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Almost three weeks after the bill narrowly passed through the House, the bill's CBO score was made public, drawing criticism.
Welcome to Practice Rounds, our weekly column exploring what's being covered in the larger world of healthcare.
Patient, Doctor Groups React to CBO Score
On Wednesday, the Congressional Budget Office (CBO) released its cost estimates for the American Health Care Act (AHCA), almost three weeks after the House passed the bill.
The non-partisan CBO projected that if passed into law, over the next decade, the AHCA would reduce the number of insured by 23 million, decrease the deficit by $119 billion, and reduce federal outlays by $1.1 trillion, as well as federal revenue by $992 billion. The national budget deficit savings would come, in part, from an $834 billion Medicaid funding cut.
The score is similar to the score received by the previous version of the AHCA on March 23, and was met with similar opposition from patient and doctor groups nationwide.
American Medical Association (AMA) President Andrew Gurman, MD, said the CBO score shows changes to the AHCA made in late April offered no real improvements. "Millions of Americans will become uninsured - with low-income families on Medicaid being hit the hardest. We urge the Senate to ensure that any changes made to current law do not cause Americans to lose access to affordable, meaningful health insurance coverage, said Gruman in a press release.
Similarly, American Hospital Association (AHA) President and CEO Rick Pollack also issued a statement in favor of maintaining coverage for vulnerable Americans. "The latest CBO estimates on the impact of the American Health Care Act only reinforce our deep concerns about the importance of maintaining coverage for those vulnerable patients who need it…We continue to urge the Senate to work together in a manner that provides coverage to those who need it and ensures that the most vulnerable are not left behind," Pollack said.
The CBO also found that two million fewer people in 2020 and about one million fewer in 2026 would become uninsured under the version of the AHCA that passed the House. Furthermore, one-sixth of the population would reside in states that would alter essential health benefits and change pre-existing condition requirements. In states that shrink or eliminate those requirements, insurance plans are expected to provide narrower coverage.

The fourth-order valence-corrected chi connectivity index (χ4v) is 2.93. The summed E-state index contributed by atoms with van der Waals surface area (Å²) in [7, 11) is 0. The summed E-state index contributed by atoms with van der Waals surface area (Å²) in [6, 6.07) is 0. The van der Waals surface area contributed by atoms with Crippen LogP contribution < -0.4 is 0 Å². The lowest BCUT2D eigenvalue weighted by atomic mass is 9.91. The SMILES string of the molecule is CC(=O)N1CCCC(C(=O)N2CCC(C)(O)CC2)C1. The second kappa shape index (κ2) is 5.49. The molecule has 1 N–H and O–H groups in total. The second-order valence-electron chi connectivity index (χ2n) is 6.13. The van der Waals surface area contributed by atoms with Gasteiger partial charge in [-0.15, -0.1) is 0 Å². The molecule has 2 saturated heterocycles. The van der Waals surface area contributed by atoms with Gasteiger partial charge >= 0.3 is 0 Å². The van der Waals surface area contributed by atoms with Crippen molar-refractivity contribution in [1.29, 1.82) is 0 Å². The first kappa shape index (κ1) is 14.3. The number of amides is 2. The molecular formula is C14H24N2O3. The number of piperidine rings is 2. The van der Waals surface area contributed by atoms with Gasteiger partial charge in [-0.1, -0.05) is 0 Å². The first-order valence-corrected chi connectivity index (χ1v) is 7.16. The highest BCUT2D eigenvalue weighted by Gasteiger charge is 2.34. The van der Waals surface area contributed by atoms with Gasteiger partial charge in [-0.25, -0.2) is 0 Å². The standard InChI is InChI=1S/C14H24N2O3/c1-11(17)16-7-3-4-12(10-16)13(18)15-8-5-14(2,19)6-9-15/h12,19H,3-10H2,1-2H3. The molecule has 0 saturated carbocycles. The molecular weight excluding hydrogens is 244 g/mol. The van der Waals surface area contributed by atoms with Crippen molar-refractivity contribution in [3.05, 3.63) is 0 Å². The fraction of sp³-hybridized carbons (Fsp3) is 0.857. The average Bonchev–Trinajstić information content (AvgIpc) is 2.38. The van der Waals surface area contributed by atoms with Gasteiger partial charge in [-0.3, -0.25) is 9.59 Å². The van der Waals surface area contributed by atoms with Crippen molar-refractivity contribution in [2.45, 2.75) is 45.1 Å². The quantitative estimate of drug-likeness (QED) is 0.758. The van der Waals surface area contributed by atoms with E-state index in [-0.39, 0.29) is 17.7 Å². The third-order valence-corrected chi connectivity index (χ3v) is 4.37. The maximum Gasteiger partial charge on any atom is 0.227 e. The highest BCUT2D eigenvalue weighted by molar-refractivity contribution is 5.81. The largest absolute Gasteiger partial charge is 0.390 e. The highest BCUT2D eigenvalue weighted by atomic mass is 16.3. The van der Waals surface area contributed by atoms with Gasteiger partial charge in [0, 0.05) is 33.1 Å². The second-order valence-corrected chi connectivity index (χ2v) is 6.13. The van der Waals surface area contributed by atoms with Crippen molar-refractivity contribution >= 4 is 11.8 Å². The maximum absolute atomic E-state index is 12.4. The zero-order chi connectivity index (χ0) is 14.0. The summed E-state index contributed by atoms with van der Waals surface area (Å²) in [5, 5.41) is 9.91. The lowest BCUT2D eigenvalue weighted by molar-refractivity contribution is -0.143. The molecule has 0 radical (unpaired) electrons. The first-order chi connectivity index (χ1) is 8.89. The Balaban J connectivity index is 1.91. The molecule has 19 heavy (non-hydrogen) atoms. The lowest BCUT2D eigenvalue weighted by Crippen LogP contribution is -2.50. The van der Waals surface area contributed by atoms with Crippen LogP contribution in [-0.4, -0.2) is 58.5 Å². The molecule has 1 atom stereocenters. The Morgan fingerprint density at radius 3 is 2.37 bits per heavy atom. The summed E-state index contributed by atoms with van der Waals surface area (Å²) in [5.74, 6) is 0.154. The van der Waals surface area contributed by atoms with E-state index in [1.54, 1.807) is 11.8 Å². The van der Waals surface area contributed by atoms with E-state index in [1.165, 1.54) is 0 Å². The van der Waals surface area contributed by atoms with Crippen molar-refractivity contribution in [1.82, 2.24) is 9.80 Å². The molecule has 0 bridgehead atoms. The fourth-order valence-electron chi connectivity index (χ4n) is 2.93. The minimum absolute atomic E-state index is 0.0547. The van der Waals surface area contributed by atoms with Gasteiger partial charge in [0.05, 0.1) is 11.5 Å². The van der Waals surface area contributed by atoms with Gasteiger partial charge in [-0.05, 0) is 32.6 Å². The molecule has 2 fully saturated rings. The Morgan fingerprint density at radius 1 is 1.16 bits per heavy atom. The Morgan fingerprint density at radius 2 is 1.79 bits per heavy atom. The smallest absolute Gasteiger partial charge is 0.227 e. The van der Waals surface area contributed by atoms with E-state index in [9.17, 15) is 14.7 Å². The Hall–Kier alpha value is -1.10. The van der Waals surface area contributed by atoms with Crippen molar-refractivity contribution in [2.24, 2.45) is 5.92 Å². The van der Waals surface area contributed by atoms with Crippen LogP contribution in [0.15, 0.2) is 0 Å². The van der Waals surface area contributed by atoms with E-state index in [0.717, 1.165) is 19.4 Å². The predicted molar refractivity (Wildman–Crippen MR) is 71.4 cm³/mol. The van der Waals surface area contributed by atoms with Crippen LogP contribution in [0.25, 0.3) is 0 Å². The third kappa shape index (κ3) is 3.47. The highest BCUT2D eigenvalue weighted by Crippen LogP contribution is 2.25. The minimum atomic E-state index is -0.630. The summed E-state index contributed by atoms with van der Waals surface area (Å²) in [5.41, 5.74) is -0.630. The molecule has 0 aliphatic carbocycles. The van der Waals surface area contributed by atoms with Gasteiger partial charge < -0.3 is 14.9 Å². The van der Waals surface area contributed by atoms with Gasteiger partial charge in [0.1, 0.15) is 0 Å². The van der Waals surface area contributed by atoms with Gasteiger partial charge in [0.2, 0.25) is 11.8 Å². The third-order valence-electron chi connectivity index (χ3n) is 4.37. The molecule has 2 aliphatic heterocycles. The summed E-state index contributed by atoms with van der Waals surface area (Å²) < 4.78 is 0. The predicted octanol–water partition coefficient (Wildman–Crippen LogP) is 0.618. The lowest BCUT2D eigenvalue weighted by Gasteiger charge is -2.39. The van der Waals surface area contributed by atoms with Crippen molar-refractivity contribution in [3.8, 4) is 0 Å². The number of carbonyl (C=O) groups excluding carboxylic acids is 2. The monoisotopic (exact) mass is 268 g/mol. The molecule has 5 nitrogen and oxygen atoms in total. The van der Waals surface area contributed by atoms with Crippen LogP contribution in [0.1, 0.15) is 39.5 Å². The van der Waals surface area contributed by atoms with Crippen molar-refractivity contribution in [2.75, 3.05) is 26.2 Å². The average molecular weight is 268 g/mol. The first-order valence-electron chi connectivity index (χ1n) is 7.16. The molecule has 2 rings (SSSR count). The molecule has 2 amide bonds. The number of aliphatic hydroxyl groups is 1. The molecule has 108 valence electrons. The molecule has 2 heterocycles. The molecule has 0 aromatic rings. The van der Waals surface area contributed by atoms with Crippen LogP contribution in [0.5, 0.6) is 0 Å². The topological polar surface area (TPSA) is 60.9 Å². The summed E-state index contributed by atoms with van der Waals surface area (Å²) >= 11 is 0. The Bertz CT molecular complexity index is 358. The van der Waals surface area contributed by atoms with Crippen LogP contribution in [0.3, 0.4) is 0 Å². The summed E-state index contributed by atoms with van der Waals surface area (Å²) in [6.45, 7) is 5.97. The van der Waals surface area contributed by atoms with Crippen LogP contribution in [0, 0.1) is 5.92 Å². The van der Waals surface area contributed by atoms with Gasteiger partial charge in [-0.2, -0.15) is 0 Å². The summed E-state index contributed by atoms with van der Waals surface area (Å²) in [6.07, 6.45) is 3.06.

HHS: Health Insurance Premiums Doubled Since 2013
The Department of Health and Human Services (HHS) released a new report on Wednesday, showing premiums have doubled nationwide for individual health insurance plans since 2013, one year before Obamacare regulations were put in place. The analysis is based on data compiled by the Obama Administration, and the report was produced by the Office of The Assistant Secretary for Planning and Evaluation (ASPE).
According to the report, average individual market premiums more than doubled from $2,784 per year in 2013 to $5,712 on Healthcare.gov in 2017, an increase of 105 percent. Furthermore, all 39 states using Healthcare.gov experienced an increase in individual market premiums over the past four years, with 62 percent having premiums double what was measured in 2013. In three states, Alaska, Alabama, and Oklahoma, premiums tripled from 2013 to 2017.
"With data that shows average premiums doubling nationwide and Americans paying nearly $3,000 more for health insurance per year, this report is a sobering reminder of why reforming our healthcare system remains a top priority of the Trump Administration," Alleigh Marre, HHS spokeswoman, said in a statement.
Primary Care Salaries on the Rise
The national average primary care salary offered at placement grew from $207,041 in 2015 to $229,734 in 2016, according to the second annual Medicus Firm advanced practice placement compensation summary report.
The report, released Tuesday by Dallas-based Medicus Firm, a national physician search firm, utilizes placement records, providing data on the average offers being extended, and accepted by primary care physicians nationwide.
According to the report, the national average primary care signing bonus offered increased from $19,714 in 2015, to $27,799 in 2016. Furthermore, the signing bonus in mid-sized communities almost doubled, from $16,875 to $31,967. Signing bonuses were much higher in rural and mid-sized communities than in larger metro areas.
By region, the Midwest region saw the greatest increase in physician compensation, with bonuses in Ohio Valley states growing from $18,063-$35,666, and those in Central US/Upper Midwestern states growing from $24,375 in 2015 to $37,353.
"Primary care has become intensely competitive to the point that hospitals and physician employers are competing with one another on a national scale for physicians, not just regionally or locally," said Jim Stone, president of The Medicus Firm in a press release.
Quote of the week:
"While I take the staff out to lunch, Terence [McCallister], our solo physician, stays back in the office alone at the front desk, answering calls. It not only lets the staff know how appreciated they are, but it reminds the doctor how tough their job is," - Leann DiDomenico McCallister, administrative director at Performance Pediatrics on a unique way to reward staff.